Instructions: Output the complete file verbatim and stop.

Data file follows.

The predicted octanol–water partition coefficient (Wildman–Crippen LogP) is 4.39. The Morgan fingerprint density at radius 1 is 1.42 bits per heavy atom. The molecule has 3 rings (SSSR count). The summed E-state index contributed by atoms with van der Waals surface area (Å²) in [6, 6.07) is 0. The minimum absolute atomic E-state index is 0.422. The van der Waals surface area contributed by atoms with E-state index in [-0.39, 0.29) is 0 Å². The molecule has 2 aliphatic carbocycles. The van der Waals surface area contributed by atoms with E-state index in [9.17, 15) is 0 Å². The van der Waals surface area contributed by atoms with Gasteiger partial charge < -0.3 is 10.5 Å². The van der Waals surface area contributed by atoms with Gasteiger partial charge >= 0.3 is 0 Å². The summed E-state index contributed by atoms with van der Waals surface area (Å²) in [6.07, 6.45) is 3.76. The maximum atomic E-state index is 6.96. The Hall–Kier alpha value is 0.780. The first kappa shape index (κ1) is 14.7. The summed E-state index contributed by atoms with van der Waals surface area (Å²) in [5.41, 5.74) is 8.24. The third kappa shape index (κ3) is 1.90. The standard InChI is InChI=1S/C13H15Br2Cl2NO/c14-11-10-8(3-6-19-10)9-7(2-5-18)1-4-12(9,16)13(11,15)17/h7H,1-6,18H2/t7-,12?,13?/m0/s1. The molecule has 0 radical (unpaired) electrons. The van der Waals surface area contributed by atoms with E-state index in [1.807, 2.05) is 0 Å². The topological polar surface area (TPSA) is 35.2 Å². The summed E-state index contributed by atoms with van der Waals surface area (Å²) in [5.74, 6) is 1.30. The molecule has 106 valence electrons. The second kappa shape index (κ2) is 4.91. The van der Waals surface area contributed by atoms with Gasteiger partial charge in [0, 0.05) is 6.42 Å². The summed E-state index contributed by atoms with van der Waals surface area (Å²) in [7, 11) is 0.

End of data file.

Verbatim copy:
The predicted octanol–water partition coefficient (Wildman–Crippen LogP) is 4.39. The Morgan fingerprint density at radius 1 is 1.42 bits per heavy atom. The molecule has 3 rings (SSSR count). The summed E-state index contributed by atoms with van der Waals surface area (Å²) in [6, 6.07) is 0. The minimum absolute atomic E-state index is 0.422. The van der Waals surface area contributed by atoms with E-state index in [-0.39, 0.29) is 0 Å². The molecule has 2 aliphatic carbocycles. The van der Waals surface area contributed by atoms with E-state index in [9.17, 15) is 0 Å². The van der Waals surface area contributed by atoms with Gasteiger partial charge < -0.3 is 10.5 Å². The van der Waals surface area contributed by atoms with Gasteiger partial charge >= 0.3 is 0 Å². The summed E-state index contributed by atoms with van der Waals surface area (Å²) in [6.07, 6.45) is 3.76. The maximum atomic E-state index is 6.96. The Hall–Kier alpha value is 0.780. The first kappa shape index (κ1) is 14.7. The summed E-state index contributed by atoms with van der Waals surface area (Å²) in [5.41, 5.74) is 8.24. The third kappa shape index (κ3) is 1.90. The standard InChI is InChI=1S/C13H15Br2Cl2NO/c14-11-10-8(3-6-19-10)9-7(2-5-18)1-4-12(9,16)13(11,15)17/h7H,1-6,18H2/t7-,12?,13?/m0/s1. The molecule has 0 radical (unpaired) electrons. The van der Waals surface area contributed by atoms with E-state index in [1.807, 2.05) is 0 Å². The topological polar surface area (TPSA) is 35.2 Å². The summed E-state index contributed by atoms with van der Waals surface area (Å²) in [5.74, 6) is 1.30. The molecule has 106 valence electrons. The second kappa shape index (κ2) is 4.91. The van der Waals surface area contributed by atoms with Gasteiger partial charge in [0, 0.05) is 6.42 Å². The summed E-state index contributed by atoms with van der Waals surface area (Å²) in [7, 11) is 0.